The police took me in a van to a psychiatric ward in Rochdale. The inside of a police van was familiar to me, but the journey was still sickening. On reaching the hospital I noticed that the ward was an L shaped corridor with one section for males and one section for females. On my first night I was exhausted and went straight to my room and slept.
The next morning I went to the dining area which doubled up as a lounge and had breakfast, I noticed straight away that there were no male members of staff. I found out later that there was only one male nurse on the ward.
The staff were nice and welcoming, but we didn’t have en-suite showers and toilets in our rooms. There were about ten male patients and ten female patients. At the time, my voice was loud and constantly swearing at me, I literally couldn’t hear myself think.
There was an Asian lady who would sit down for hours with her eyes shut. She asked if she could borrow my prayer book which I let her borrow but she didn’t return it. I met R there, a nursing assistant who brought in books for me. I remember reading one of her books about gangsters in London.
There was a really kind support worker from the hostel who visited me in the Rochdale ward and brought my belongings, snacks and books. I was concerned for my sister and my family so I would call home everyday to check how everyone was.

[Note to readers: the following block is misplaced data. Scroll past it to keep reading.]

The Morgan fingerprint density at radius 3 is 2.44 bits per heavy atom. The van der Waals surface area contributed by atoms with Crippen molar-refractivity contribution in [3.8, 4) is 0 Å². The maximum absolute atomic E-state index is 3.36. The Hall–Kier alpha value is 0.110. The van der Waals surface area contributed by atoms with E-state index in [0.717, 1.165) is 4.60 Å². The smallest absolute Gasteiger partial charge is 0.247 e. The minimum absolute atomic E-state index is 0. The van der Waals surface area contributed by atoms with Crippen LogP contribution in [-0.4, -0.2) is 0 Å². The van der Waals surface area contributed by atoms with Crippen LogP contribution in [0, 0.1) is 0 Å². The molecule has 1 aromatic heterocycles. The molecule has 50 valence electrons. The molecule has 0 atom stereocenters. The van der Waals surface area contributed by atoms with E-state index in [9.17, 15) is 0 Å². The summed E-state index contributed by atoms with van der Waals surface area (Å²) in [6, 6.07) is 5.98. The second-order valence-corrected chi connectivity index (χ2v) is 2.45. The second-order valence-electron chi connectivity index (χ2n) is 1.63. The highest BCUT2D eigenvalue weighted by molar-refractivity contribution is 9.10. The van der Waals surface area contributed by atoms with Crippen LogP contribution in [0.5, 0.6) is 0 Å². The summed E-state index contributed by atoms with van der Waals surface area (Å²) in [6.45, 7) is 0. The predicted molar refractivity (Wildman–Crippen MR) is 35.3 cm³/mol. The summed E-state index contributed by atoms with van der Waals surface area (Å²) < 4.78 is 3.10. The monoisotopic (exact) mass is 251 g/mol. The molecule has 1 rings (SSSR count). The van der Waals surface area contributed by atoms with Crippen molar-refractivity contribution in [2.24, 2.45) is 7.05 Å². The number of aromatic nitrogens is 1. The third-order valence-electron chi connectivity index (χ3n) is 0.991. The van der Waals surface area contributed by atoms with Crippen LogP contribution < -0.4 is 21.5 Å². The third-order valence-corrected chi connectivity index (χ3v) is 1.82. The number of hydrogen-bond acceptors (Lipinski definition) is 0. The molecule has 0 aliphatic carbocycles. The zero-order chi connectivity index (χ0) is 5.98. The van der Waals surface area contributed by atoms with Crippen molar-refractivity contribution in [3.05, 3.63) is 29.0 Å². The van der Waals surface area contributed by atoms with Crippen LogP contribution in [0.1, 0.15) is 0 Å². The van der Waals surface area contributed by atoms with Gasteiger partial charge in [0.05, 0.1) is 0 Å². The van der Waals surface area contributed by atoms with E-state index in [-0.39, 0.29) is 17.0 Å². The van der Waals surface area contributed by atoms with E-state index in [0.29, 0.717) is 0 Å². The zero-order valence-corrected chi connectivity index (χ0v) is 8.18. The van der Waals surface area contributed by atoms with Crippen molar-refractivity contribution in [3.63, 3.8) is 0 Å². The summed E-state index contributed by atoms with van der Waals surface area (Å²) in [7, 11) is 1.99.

I stayed in Rochdale for a few days before being transferred to Oldham. It was nice to be back in a familiar place closer to home but I didn’t know any of the other patients. When I was admitted onto the ward my sister had been discharged.
I talked a little with other patients as I was preoccupied with my thoughts so it was hard to have conversations. Four people I knew from the hostel were also admitted onto the unit. My friend from school HS was also a patient on the ward. We would pray together and order food from the takeaway.
I noticed that there were a lot of Asians detained there, I wondered at the time why Asians were over represented on an acute mental health ward. I haven’t found an answer to that question yet.
My voices didn’t calm down, they tormented me throughout the day and the medication was having no effect. I settled down to hospital life and gradually got to know my fellow patients. I met some interesting people, including an ex- professor. This time was one of the most difficult and stressful times in my life as I had to learn to cope with the voices in my head and being sectioned for the second time. My family continued to visit me and two of my friends also visited regularly.
My friends would encourage me to study Arabic and we would revise together then order a meal from the local takeaway.
What is your experience of relapsing? Please share.